Anyone who has watched a few rom-coms has seen all of these before—many of them together in similar films. But a couple earnest, understated choices of the filmmakers make all the difference:

  • When Liam decides to stay in his hometown, he doesn’t try to explain or defend himself to Josie, to Josie’s brother Jake, or to his father (who is also a pastor and is realistically struggling to deal with his disappointment in his son).
  • The film uses one telling detail to show not only that Liam has been unable to forget Josie, but that he is desperate for a connection with her
  • Despite Liam’s inner anguish, he has enough self-respect, courage, and respect for the people he left behind to seek reconciliation by simply being present, with no expectations.
  • Josie’s feisty response to Liam’s reappearance—he never contacted her after abandoning her at the church—rings true and reveals a maturity in her character. It takes time before she decides to see him or spend time with him.
  • While Liam’s father initially struggles with Liam’s return, he both encourages Liam and lets Liam find his own way.
  • Another nice touch in the film is how Liam’s isolation and brokenness is portrayed visually: he is constantly on the outside of the community/family, looking in.
  • Alex Roe’s understated performance as Liam really gives depth to this film. Rather than coming back with a “Here I am!” attitude, he simply accepts the criticism, blame, and doubts he receives. He doesn’t expect anything from the people he hurt and left behind. But he constantly tries to show—with his actions—what his intentions and desires are. His admirable quiet restraint, even humility, in several situations that are emotionally difficult for everyone is quite striking.

 

A Window to the Soul: into the Virtues of Humility, Reconciliation, Forgiveness, Starting Over, Christian Community, Family

Forever My Girl is not an overtly Christian movie (and there are definitely non-Christian ideas and behavior in the film about living together, language, modesty, etc.). Rather, it is a mainstream genre film that contrasts a fame-driven, self-centered lifestyle with an other-centered, Christian lifestyle. Forever My Girl offers a refreshing view of a Christian community that is neither perfect nor hypocritical: real disciples of Christ who struggle to live the healing love of forgiveness Jesus calls us to. In today’s revenge-hungry, self-entitled culture, forgiveness can be unimaginable. But this film—without preaching—shows the power and beauty of these most important Christian virtues: forgiveness and true reconciliation.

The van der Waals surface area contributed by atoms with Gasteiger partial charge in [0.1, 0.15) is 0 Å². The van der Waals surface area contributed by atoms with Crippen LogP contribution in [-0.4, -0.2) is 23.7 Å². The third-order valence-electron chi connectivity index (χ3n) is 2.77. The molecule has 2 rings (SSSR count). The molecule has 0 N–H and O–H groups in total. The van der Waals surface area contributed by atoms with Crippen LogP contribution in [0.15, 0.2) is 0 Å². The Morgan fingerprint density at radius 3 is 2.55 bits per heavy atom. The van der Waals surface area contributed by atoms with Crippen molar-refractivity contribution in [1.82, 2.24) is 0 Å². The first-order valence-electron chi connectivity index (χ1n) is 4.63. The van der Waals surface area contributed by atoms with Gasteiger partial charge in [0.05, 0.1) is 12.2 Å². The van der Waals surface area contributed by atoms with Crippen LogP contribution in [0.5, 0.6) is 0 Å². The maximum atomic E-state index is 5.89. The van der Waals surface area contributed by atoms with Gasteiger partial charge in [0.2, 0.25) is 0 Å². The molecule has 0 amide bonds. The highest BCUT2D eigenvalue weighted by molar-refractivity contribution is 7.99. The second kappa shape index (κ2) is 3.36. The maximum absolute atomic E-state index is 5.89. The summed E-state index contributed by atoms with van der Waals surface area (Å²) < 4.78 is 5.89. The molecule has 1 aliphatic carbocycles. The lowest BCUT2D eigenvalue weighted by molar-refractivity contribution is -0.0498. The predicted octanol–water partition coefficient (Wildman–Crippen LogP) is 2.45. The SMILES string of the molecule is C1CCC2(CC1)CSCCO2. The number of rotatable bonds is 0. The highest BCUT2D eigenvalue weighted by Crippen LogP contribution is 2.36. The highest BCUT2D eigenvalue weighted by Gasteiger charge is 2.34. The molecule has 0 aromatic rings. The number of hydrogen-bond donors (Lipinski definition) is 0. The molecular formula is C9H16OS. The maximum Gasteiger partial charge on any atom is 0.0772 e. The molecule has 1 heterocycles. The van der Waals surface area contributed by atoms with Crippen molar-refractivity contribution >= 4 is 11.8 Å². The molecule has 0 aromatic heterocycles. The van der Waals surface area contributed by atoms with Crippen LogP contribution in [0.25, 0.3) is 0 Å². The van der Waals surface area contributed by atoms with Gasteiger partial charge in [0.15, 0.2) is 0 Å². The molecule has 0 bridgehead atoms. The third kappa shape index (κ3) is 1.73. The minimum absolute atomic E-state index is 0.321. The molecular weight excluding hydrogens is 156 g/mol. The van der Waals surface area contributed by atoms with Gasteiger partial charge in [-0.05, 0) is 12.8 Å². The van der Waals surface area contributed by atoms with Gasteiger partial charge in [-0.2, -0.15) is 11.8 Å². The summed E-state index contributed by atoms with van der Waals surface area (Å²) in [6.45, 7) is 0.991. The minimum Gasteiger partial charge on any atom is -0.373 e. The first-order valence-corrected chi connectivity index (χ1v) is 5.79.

For those who love romantic comedies, Forever My Girl is not to be missed. Forever My Girl is also a good choice for a teen or YA “Meeting Jesus at the Movies Night.” The film is rated PG, appropriate for families with older tweens and up (depending on the maturity of the child).

In-Depth Look at Fake News and Journalism for Peace-Pope Francis’ World Communications Day Message

This year’s Message for World Communications Day is so timely that I wanted to highlight/summarize a couple important points from the Message—especially for people who haven’t read it. Three paragraphs impressed me so much that I made a line-by-line meditation on it—and I will share my notes from that with you below.

The theme for 2018 is “The truth will set you free”: Fake news and journalism for peace. In this powerful meditation for all of us living in the digital age (especially for all Christian communicators–which is all of us), Pope Francis highlights the importance of truth: in our lives, in our relationships, in our communication, in our service. The Message first gives a description of fake news, what makes fake news thrive, and how fake news exploits the human person, leading to:

  • the spread of disinformation
  • the spread of hate and arrogance,
  • demonizing others
  • fomenting conflict.